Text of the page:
Following formal consultation last year, and as I told the House on
The Health Secretary knows that colleagues welcome the pause and the opportunity to reflect on what changes might be beneficially made to the legislation. Will he assure us that lay people and elected representatives, such as councillors and others, will be fully engaged in the process? The professionals have had their say, and they have very strong views, but the patients and elected people need to have their say, too.
Yes. I am grateful to my right hon. Friend, and I can give him that assurance. Indeed, one reason why it is important to pause and to listen now is not least that shadow health and wellbeing boards have been put forward by 90% of relevant local authorities in England, and it is an opportunity for them to be very clear about how we can improve patient and public accountability. I hope that they and others will take that opportunity. As my right hon. Friend knows, the Bill already substantially improves both the public and the patient voice in the NHS, and we have to ensure that we take every opportunity now further to improve it.
If the Government do come back with some major changes to the Bill, will those changes go out to public consultation, and will this House have the opportunity to oversee and to look in detail at any further proposals they may make?
Can my right hon. Friend confirm that in the listening exercise it is his intention, in addition to listening to representatives of local authorities and the public, to ensure that we fully take account of the views of representatives of the full range of clinical opinion within the health service—nurses, hospital doctors and community-based clinicians as well as GPs?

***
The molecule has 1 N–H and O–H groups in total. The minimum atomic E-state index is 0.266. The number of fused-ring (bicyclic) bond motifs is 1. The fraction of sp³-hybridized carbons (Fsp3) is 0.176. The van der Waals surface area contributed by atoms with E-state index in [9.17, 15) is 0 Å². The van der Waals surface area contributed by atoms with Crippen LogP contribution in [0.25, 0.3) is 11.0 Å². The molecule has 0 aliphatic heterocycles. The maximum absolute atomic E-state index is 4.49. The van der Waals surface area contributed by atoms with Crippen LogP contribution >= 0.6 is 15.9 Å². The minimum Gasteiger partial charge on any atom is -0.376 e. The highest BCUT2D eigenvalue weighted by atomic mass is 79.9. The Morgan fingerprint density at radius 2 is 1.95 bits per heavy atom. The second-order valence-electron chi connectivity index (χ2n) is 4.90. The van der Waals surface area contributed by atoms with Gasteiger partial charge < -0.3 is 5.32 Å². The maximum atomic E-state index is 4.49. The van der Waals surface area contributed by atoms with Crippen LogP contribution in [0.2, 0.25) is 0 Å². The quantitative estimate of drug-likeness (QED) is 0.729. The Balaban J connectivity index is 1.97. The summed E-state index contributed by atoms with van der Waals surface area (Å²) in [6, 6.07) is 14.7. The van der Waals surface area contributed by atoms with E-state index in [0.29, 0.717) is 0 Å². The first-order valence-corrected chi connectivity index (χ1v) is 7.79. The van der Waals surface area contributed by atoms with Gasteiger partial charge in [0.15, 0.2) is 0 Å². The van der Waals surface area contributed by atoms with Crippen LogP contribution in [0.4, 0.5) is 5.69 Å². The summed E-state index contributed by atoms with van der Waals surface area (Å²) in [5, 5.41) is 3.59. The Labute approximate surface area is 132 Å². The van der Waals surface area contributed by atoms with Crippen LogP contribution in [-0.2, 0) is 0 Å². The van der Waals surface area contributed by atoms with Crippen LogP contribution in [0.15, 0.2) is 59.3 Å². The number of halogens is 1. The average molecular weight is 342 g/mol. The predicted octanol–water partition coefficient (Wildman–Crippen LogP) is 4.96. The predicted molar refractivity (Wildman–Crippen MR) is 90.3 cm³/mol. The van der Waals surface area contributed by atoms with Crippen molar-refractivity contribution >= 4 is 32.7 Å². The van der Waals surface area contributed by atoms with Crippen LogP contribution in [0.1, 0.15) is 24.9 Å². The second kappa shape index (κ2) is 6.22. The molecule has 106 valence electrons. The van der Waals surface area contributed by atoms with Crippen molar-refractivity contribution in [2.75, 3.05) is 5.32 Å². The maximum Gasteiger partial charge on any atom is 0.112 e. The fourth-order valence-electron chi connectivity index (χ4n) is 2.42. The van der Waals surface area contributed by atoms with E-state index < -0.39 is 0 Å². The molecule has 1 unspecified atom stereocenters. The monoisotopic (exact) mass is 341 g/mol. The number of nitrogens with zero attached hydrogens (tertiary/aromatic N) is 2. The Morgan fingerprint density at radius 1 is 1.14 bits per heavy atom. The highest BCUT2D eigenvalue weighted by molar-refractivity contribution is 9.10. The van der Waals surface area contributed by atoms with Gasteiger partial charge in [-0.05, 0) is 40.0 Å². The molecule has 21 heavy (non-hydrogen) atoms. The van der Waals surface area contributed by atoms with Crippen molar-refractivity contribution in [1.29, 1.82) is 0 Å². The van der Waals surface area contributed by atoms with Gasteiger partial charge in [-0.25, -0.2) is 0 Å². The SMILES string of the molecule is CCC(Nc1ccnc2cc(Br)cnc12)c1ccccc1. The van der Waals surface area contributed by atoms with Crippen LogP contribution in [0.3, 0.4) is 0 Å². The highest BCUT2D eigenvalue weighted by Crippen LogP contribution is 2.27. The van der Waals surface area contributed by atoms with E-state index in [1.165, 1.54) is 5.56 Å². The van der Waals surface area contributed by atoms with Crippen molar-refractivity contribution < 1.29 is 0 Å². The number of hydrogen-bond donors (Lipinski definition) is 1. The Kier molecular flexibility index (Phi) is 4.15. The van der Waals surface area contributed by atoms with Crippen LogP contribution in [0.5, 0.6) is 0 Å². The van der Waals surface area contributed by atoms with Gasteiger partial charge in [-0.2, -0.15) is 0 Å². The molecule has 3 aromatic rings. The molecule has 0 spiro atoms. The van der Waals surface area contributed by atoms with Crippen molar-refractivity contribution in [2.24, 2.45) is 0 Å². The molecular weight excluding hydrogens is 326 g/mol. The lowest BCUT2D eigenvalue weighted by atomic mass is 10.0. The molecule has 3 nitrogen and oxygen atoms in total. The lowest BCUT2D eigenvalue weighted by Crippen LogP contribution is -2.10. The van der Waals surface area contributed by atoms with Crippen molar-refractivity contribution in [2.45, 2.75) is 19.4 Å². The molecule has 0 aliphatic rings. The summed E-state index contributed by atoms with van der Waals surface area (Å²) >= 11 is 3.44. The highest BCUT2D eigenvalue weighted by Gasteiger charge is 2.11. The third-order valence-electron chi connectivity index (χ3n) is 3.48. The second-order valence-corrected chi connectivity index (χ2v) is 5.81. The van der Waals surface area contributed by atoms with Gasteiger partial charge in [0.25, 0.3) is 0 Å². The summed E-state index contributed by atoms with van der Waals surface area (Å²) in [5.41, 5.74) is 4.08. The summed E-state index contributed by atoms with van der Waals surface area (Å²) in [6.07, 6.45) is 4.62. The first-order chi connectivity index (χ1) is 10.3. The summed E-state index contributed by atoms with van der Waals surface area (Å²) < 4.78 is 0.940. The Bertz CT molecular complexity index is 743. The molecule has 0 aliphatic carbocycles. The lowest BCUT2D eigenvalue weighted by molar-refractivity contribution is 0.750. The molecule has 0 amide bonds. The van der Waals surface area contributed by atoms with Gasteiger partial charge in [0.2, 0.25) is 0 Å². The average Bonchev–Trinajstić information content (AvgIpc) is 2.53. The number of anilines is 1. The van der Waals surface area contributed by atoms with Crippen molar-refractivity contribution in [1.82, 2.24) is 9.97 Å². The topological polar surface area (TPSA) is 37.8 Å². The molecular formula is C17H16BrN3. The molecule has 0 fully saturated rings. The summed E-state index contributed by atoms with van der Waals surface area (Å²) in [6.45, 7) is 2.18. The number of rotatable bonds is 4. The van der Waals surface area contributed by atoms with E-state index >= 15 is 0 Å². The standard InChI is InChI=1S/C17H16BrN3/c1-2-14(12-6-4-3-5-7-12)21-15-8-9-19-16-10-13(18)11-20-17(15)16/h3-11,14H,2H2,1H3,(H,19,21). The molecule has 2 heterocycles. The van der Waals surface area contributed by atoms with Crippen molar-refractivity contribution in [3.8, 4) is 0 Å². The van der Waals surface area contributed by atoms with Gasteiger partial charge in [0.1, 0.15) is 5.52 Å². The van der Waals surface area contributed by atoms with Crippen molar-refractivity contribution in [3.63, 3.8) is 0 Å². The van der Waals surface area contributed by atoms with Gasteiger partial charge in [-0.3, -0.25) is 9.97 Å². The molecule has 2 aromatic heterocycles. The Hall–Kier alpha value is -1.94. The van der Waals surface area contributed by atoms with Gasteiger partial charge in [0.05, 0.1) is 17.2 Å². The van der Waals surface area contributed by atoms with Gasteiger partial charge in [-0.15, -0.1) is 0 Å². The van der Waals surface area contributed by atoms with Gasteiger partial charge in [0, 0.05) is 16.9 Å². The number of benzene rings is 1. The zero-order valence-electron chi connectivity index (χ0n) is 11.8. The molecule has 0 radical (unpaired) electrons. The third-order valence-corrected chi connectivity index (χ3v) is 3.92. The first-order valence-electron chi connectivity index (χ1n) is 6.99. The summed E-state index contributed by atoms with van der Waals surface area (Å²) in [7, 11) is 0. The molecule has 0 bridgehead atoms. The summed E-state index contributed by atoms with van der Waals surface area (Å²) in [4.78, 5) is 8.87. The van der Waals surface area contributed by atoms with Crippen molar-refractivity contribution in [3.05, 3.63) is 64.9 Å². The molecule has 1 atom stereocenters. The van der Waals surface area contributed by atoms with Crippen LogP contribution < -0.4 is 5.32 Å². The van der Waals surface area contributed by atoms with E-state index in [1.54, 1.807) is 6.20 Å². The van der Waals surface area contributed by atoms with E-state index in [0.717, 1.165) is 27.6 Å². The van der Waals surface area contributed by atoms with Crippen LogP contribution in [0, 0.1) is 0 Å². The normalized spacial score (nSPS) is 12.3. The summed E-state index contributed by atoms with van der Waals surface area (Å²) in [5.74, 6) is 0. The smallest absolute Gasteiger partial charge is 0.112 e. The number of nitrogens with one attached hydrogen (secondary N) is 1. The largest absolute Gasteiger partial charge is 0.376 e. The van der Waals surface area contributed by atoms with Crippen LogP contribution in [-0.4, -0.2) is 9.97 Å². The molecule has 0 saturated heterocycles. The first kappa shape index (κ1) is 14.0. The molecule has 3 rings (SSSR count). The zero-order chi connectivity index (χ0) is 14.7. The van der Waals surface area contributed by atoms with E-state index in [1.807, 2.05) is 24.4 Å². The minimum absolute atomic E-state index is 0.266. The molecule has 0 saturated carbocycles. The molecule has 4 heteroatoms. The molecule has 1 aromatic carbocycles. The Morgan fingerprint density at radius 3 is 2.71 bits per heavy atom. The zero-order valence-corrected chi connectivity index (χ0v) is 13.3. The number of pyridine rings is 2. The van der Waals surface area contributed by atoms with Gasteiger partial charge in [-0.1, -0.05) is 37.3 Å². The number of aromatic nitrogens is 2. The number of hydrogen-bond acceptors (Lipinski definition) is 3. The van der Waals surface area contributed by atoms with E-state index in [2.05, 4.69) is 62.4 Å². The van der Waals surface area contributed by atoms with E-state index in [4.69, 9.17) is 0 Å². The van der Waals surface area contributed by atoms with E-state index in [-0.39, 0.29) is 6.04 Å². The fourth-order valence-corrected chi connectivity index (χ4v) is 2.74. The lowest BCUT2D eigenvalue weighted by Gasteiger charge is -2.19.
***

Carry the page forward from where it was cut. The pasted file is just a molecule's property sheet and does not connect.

Yes. My right hon. Friend will know that we have done that in the past, and we continue to do so. Just as early implementers of health and wellbeing boards have an important voice in how local authorities will strengthen public accountability and democratic accountability, we also now have an opportunity that we did not have in the consultation last year for the new pathfinder consortia, as they come together—88% of the country is already represented by them—to have their voices heard. I hope that the public generally will exercise this opportunity too. I know that groups representative of patients are doing so and very much want to get involved in these discussions.
The Secretary of State will be aware that if Lib Dem MPs were seriously opposed to this reorganisation, they could have voted against it on Second Reading—so how can he expect the public to take these discussions and the listening exercise seriously? Are they not just a device to get the coalition through the May elections, and is he not determined to get away with as little substantive change as he can manage?
On the contrary—the hon. Lady should know, because I made it clear on
Yes, my hon. Friend is right. We have an opportunity, which we want to realise to its fullest potential, to improve many of the ways in which patients and the public are involved. For example, we want to arrive at a point where patients feel that the invariable response of the NHS to their need is that there is no decision about them without them. We are proposing in the Bill to strengthen the scrutiny powers of local authorities. We are also proposing to bring in a patient voice through HealthWatch and HealthWatch England that has not existed since the Labour Government abolished community health councils, and we are going to strengthen substantially democratic accountability through health and wellbeing boards.